With the head season swiftly behind us, National Schools' Regatta hastily closes in, with only 6 weeks to go til the pinnacle of the season for most junior rowing crews. As with most things, with each new year, there are new challenges to face and this year’s NSR is no different, with a host of changes coming to the competition. In this article, we will be exploring the major changes to the competition's framework which was brought about in late February and has caused certain controversy between junior rowers, coaches and spectators alike.
Starting us off, the J14 category. The youngest age group of the competition but by no means should it be underestimated in the quality and closeness of their racing, with only half a second separating the top 3 J14 A8x+ last year.
This age group has received probably the biggest changes compared to their elder counterparts. J14 “B” crews and below have been merged in racing with the respective “A” crews in both octuples and quadruple sculls, allowing for more competitive racing as we have seen an increasing number of entries each year.
Time trials have been given a bigger emphasis by the committee, with times being used to place crews in their respective finals. In both the octuple and quadruple scull there will be a minimum of an A, B, C and D final, in accordance with the results of the time trials. There are also will be no limit to how many crews a single club or school may enter in these categories, which should encourage participation from newer and younger athletes.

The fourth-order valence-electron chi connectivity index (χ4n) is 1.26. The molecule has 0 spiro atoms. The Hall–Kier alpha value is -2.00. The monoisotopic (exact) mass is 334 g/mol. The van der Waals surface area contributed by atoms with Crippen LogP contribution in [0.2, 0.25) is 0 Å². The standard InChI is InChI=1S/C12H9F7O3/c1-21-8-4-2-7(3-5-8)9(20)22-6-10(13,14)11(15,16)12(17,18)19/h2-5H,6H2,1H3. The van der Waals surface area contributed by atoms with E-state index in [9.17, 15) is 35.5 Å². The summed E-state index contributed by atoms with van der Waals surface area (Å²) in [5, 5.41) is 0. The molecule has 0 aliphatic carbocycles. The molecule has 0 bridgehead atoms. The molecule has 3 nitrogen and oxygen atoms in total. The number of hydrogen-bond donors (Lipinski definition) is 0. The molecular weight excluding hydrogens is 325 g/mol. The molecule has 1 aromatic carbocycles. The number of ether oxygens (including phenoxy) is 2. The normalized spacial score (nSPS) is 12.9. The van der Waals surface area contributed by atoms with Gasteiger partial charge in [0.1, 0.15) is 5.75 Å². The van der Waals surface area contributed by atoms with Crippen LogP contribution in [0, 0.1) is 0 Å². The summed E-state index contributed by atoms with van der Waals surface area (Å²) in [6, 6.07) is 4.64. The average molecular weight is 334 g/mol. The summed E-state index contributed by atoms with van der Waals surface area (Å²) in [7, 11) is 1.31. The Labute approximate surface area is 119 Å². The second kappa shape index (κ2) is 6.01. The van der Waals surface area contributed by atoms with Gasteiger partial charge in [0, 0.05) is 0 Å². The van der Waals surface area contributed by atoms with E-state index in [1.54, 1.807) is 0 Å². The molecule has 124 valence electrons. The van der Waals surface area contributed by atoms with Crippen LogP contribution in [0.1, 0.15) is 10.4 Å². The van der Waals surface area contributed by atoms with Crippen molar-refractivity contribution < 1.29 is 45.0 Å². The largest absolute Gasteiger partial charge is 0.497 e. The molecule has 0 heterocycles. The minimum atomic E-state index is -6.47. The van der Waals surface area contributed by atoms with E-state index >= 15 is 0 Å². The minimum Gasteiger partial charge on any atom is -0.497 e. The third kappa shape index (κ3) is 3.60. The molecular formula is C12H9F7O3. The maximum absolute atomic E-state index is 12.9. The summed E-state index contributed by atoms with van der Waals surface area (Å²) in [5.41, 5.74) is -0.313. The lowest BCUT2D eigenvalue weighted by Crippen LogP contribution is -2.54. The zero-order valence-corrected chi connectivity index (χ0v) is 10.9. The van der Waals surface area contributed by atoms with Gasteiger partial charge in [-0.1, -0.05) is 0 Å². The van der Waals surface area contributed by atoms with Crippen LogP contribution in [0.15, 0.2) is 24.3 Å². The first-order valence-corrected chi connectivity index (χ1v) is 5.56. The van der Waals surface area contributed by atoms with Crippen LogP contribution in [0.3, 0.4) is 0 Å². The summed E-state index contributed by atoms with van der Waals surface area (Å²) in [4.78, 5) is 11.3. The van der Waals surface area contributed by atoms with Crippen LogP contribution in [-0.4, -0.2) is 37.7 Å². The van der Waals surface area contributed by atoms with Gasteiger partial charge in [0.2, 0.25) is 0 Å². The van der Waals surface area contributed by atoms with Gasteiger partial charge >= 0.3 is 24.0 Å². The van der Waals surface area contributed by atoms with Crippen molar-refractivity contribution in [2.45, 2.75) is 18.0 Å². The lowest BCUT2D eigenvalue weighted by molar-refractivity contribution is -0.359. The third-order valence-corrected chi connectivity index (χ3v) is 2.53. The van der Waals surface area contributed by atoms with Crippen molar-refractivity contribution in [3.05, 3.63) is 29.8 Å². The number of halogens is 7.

The year of transition, as crews move from solely sculling and are introduced to sweeping, the J15 categories have received relatively minor changes in their framework of racing.
There will only be two categories for J15 8+ which are J15 A8+ and J15 B8+, with maximum two crews allowed to enter in the latter event. For the J15 G8+ both the 1st 8+ and 2nd 8+ events will be run together as usual. J15 boys and girls who have competed in both the coxed four and quadruple sculls on the Friday of racing will be allowed to compete in the 8+ on the Saturday. The changes made to the J15 age group seem to make sense in that the difference between Champ 8+ and 1st 8+ schools is much less distinct at this level.